Author Barbara Ann WrightBarbara Ann Wright writes fantasy and science fiction novels and short stories when not adding to her enormous pen collection or ranting on her blog. Her short fiction has appeared twice in Crossed Genres Magazine and once made Tangent Online’s recommended reading list. Her first novel, The Pyramid Waltz, was one of’s Reviewer’s Choice books of 2012, was a Foreword Review Book of the Year Award Finalist, a Goldie finalist, and won the 2013 Rainbow Award for Best Lesbian Fantasy. One of its sequels won the 2014 Rainbow Award for Best Lesbian Fantasy Romance. Her newest work, Thrall: Beyond Gold and Glory, is a standalone fantasy starring lesbian and trans characters in a Viking-esque world.

Author Interview: Kasper J. Beaumont

Kasper J. Beaumont was born and raised in Australia and lives a quiet life with the family in a seaside town. Combining a love of fantasy and a penchant for travel in the Hunters of Reloria trilogy, Kasper started to write on the urging of friends and family and enjoys watching readers become immersed in the magical world of Reloria. Please welcome her to No Wasted Ink.

Author Kasper BeaumontG’day folks, I’m Kasper Beaumont, a fantasy author from Australia and I’m looking forward to sharing my dragon tales with you. I’m a mild-mannered healthcare worker by trade and when I’m off duty, I turn into a creative fiend, pushing the boundaries of fantasy writing. I juggle writing, work and my three young cherubs and enjoying catching up with my writing group, family and friends. Living the dream.

When and why did you begin writing?

I was really keen on writing as a youngster and teenager, then I discovered travelling and a whole new world opened for me as I backpacked my way across Europe with a bunch of friends. Needless to say there was much partying involved and apart from keeping a journal with self-drawn pictures, my writing was on an extended hiatus. When I finally returned home, I was focused on saving for a house, then marriage and rugrats took up my world. After the 3rd child I was needing some ‘me’ time and an outlet for my creativity, so a whole new career beckoned and here I am, a thrice published author. Sweet!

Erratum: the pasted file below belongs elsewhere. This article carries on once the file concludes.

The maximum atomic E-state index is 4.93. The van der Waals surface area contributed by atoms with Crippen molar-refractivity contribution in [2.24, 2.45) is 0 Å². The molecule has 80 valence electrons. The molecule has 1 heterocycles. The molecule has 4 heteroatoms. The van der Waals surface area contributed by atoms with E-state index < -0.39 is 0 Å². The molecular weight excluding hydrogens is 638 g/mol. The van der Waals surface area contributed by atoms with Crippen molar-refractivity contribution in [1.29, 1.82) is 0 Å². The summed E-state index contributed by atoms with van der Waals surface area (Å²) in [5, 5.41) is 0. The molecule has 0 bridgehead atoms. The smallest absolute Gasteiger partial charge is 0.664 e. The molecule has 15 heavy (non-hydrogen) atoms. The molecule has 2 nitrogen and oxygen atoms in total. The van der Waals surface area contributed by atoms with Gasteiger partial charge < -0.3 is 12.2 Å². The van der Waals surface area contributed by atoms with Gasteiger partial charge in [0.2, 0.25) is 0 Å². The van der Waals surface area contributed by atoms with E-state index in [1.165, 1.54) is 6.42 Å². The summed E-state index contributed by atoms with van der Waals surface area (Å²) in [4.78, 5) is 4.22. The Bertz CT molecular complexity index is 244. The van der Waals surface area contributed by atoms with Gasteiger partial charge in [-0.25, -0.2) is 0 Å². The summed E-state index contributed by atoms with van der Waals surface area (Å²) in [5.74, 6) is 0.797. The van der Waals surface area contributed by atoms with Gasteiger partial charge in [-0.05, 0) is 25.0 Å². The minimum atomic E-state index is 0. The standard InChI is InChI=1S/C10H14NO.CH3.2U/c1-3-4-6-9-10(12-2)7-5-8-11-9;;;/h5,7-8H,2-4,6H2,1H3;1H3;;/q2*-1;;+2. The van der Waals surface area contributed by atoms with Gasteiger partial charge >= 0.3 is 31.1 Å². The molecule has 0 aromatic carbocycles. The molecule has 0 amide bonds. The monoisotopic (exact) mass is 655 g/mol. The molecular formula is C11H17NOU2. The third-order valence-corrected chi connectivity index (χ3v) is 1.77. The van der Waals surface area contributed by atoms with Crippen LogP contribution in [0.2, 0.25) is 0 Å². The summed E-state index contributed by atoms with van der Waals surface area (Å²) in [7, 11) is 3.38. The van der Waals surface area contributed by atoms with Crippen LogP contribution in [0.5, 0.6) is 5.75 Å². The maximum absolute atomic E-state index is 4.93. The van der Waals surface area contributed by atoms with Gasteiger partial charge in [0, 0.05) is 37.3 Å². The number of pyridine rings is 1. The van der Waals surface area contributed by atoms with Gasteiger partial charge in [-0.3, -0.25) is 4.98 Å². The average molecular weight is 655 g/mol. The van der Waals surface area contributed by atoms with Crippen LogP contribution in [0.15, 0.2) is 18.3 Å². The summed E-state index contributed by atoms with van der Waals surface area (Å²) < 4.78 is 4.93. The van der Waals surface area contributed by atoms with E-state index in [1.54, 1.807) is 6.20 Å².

When did you first consider yourself a writer?

Probably not until I published my first book in 2013, so I still consider myself a newbie and am hanging out for a 3 movie deal with Peter Jackson. A girl can dream.

Can you share a little about your current book with us?

My latest release is Dragon’s Revenge, which finishes the Hunters of Reloria trilogy. As the title suggests, my badass dragon is majorly peeved when the Cyclops enemy destroys his homeland. He is hell-bent on revenge and must gain the help of the Hunters of Reloria to defeat his nefarious foe. The Hunters of Reloria are a mixed group of heroes, with halfings, dwarves, elves, a mage, a knight and of course, the dragon. They rally to fight the invading forces of Vergai lizardmen and Cyclops giants who shoot laser beams from their eyes. There is magic; battle action with lasers and dragons; romance and sweet fairies in the series – something for everyone.

What inspired you to write this book?

I’ve been planning the trilogy a long time and I’m glad to see the culmination. I’m a big fan of fantasy and all things dragon-related so I guess it was natural that I would write fantasy books. I draw inspiration from the fabulous fantasy artwork I see all around and Anne Stokes is my favourite dragon artist. Many of my young fans send in fantasy artwork as well and I love to hear their feedback and ideas for my new work.

Do you have a specific writing style?

I let the characters write the story and give them a gentle nudge here and there. It’s interesting when they go in a completely different direction to where I think we are headed, but the plot twists make it exciting, so I just go with it. ‘Flying by the seat of my pants’ writing is the only way to go for me.